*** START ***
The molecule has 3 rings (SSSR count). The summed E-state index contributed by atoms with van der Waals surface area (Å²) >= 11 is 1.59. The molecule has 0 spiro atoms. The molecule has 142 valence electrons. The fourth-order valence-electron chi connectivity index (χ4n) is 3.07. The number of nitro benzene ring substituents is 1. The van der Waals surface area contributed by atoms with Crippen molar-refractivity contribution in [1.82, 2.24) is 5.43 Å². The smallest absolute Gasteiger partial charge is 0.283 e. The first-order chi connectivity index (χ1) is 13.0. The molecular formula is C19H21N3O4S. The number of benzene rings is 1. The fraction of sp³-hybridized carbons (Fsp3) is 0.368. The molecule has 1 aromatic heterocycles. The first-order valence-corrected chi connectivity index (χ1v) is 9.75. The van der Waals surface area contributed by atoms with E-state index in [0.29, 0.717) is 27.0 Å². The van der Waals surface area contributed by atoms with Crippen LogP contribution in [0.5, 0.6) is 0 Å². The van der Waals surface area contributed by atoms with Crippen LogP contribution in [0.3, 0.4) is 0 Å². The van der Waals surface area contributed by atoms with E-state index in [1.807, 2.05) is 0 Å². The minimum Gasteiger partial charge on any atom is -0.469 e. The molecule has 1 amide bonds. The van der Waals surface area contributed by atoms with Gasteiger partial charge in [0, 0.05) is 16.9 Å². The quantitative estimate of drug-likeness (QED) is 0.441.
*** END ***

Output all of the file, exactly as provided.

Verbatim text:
The molecule has 3 rings (SSSR count). The summed E-state index contributed by atoms with van der Waals surface area (Å²) >= 11 is 1.59. The molecule has 0 spiro atoms. The molecule has 142 valence electrons. The fourth-order valence-electron chi connectivity index (χ4n) is 3.07. The number of nitro benzene ring substituents is 1. The van der Waals surface area contributed by atoms with Crippen molar-refractivity contribution in [1.82, 2.24) is 5.43 Å². The smallest absolute Gasteiger partial charge is 0.283 e. The first-order chi connectivity index (χ1) is 13.0. The molecular formula is C19H21N3O4S. The number of benzene rings is 1. The fraction of sp³-hybridized carbons (Fsp3) is 0.368. The molecule has 1 aromatic heterocycles. The first-order valence-corrected chi connectivity index (χ1v) is 9.75. The van der Waals surface area contributed by atoms with E-state index in [0.29, 0.717) is 27.0 Å². The van der Waals surface area contributed by atoms with Crippen LogP contribution in [0.5, 0.6) is 0 Å². The van der Waals surface area contributed by atoms with Crippen LogP contribution in [0.3, 0.4) is 0 Å². The van der Waals surface area contributed by atoms with E-state index in [1.807, 2.05) is 0 Å². The minimum Gasteiger partial charge on any atom is -0.469 e. The molecule has 1 amide bonds. The van der Waals surface area contributed by atoms with Gasteiger partial charge in [0, 0.05) is 16.9 Å². The quantitative estimate of drug-likeness (QED) is 0.441.